AI should be 'focal point' for Taiwan military to oppose China threat, says Defense Inst. Dir.

Acting director of Taiwan's INDSR, Yisuo Tzeng, makes the case for the Ministry of National Defense to enhance R&D into AI applications, especially UAVs

NCSIST med-altitude long-range UAV at Taipei Aerospace and Def. Tech. Exhibition, Aug. 2018

NCSIST med-altitude long-range UAV at Taipei Aerospace and Def. Tech. Exhibition, Aug. 2018 (CNA photo)

TAIPEI (Taiwan News) -- The acting Director of the Institute for National Defense and Security Research (INDSR), Yisuo Tzeng, recently published a paper promoting increased focus on AI applications by Taiwan’s Ministry of National Defense (MND).

Noting that Taiwan already has some advantages in the realm of smart technology development, Tzeng argues that given Taiwan’s current situation, expanding the use of AI, particularly for the use of unmanned aerial vehicles (UAVs), should be a priority for Taiwan’s military and burgeoning domestic defense industry.

“In the face of growing military threats from China, a nuclear-free Taiwan with a decreasing youth population has no options but to embrace asymmetric warfare.”

In the article, published by the Jewish Policy Center, Tzeng clarifies that what people currently refer to as “artificial intelligence” is still a long way from genuinely "autonomous intelligence,” especially in defense industry applications.

“AI is not almighty, but rather assisted intelligence most of the time, with the rise of augmented intelligence as the upshot… AI application on autonomous weapons or unmanned vehicles turns out to be neither autonomous nor really unmanned.”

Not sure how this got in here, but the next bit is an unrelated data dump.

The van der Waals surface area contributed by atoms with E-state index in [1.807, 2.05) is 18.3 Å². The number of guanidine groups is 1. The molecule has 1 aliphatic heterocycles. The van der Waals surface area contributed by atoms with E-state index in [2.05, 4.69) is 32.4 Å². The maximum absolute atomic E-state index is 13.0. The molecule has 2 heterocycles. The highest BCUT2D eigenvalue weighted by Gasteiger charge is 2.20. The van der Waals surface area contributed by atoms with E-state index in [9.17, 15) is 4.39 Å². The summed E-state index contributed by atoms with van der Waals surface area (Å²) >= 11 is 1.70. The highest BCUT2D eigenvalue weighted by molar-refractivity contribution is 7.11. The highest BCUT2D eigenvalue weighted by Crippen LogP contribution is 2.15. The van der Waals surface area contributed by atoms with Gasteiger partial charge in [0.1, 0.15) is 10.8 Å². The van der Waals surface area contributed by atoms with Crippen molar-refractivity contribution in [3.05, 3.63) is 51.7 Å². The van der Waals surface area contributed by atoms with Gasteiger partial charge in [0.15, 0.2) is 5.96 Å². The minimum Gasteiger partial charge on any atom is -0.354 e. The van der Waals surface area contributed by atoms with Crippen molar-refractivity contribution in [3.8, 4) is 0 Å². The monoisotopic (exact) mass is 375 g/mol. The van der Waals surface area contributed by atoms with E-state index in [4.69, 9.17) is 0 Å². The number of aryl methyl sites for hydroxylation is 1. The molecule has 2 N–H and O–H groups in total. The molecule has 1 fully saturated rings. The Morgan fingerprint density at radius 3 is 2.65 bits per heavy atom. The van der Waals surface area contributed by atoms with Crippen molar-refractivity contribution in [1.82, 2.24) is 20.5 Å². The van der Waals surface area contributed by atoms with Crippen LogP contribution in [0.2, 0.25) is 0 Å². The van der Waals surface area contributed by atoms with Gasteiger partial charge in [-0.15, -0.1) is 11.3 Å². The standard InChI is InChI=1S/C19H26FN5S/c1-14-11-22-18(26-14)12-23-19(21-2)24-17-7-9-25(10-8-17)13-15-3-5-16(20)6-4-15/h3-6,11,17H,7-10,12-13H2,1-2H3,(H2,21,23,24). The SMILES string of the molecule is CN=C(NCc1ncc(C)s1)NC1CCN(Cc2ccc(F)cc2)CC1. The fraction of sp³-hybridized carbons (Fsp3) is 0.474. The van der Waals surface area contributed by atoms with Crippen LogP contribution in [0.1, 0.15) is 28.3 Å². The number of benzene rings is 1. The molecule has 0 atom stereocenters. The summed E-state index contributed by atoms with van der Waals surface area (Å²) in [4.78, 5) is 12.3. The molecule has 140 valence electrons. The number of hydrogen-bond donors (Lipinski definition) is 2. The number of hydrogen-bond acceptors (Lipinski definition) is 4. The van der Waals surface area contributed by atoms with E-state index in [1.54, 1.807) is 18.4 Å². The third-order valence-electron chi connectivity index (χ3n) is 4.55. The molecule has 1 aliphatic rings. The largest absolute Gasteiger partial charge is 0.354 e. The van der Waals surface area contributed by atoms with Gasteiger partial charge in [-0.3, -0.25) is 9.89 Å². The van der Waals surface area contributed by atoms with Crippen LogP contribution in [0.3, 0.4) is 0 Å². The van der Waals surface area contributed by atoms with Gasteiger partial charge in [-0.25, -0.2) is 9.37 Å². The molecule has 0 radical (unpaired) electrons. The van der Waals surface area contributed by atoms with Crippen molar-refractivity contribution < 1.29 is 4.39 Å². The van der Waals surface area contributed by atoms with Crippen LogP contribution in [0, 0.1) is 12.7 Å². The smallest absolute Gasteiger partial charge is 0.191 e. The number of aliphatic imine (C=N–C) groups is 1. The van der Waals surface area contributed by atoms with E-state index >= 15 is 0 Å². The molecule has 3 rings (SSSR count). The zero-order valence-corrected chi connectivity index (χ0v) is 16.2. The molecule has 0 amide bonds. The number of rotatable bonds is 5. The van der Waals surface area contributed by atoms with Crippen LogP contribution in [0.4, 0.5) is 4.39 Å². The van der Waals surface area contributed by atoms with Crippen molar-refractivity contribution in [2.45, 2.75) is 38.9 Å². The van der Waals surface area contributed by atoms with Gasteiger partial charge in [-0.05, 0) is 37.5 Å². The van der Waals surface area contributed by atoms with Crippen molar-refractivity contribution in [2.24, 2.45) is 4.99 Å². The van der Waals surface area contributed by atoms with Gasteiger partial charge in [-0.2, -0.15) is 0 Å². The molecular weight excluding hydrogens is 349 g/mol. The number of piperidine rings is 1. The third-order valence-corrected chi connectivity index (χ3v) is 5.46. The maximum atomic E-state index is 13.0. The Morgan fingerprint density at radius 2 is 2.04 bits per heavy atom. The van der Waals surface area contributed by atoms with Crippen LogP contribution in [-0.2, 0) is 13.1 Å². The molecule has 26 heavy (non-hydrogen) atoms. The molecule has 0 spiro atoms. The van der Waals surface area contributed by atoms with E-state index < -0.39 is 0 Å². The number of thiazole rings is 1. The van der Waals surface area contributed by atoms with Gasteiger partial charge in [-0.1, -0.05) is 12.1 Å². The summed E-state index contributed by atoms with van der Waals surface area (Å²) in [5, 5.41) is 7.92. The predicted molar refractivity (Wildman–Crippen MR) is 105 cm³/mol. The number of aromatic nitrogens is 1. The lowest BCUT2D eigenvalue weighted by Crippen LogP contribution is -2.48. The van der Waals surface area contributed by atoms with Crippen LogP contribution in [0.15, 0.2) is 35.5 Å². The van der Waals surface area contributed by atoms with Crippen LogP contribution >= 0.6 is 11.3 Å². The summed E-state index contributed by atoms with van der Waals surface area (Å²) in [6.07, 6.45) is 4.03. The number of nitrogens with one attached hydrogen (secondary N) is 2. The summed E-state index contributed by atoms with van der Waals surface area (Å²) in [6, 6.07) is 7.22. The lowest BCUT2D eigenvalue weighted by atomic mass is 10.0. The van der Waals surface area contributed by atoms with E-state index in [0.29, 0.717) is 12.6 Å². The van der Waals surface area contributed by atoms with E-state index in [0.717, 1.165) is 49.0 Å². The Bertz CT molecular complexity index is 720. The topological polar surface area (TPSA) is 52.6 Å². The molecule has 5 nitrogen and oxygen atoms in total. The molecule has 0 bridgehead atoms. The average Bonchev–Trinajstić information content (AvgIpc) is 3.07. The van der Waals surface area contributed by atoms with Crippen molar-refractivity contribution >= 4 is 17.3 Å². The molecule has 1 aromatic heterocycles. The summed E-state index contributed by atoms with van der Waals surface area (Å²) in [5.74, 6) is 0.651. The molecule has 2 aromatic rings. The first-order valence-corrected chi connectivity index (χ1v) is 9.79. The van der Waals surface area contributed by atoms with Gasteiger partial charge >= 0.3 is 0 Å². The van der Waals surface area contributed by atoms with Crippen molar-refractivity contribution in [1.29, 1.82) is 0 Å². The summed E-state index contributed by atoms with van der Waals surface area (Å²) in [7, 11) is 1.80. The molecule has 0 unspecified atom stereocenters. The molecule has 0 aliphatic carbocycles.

Given the MND’s recognizable need to develop practical and durable defense solutions to asymmetrically confront China’s superior troop numbers and ballistic attack capabilities, UAVs and UGVs (unmanned ground vehicles) capable of some autonomous maneuvering, but ultimately directed by a human, could serve to even the odds.

UAVs and UGVs and related defense systems “ought to be focal points for Taiwan’s asymmetric warfare-oriented weaponry procurement.” A few examples from Tzeng on how Taiwan might utilize AI-assisted systems developed for combat scenarios include the following.

“A data-linked UAV with an endurance of up to 20 hours of air patrol could lift much of the load for Taiwan’s airborne early warning aircraft fleet.

The deployment of unmanned surface vehicles (USVs) and unmanned underwater vehicles (UUVs), for the purpose of harbor siege and sea mining.

UAVs could be of use in reconnaissance and air-to-surface assaults. In addition, mini-UAVs could even initiate swarm attacks.”

Tzeng notes that the under the Tsai government, there is already an inter-agency approach and nationwide campaign to develop “smart cities” and the “Internet of Things,” which is already a platform for cooperation between the Minister without Portfolio for economic development, the Ministry of Science and Technology, and the Ministry of Economic Affairs.

Thus, the groundwork presents itself for the MND to jumpstart its own research and development of AI as a potentially crucial aspect of national defense in the years ahead. Tzeng mentions the National Chung-Shan Institute of Science and Technology (NCSIST), and possible AI-assisted programs to bolster the nation’s cyber-security apparatus as likely places to start.

Tzeng’s full article can be read at the Jewish Policy Center.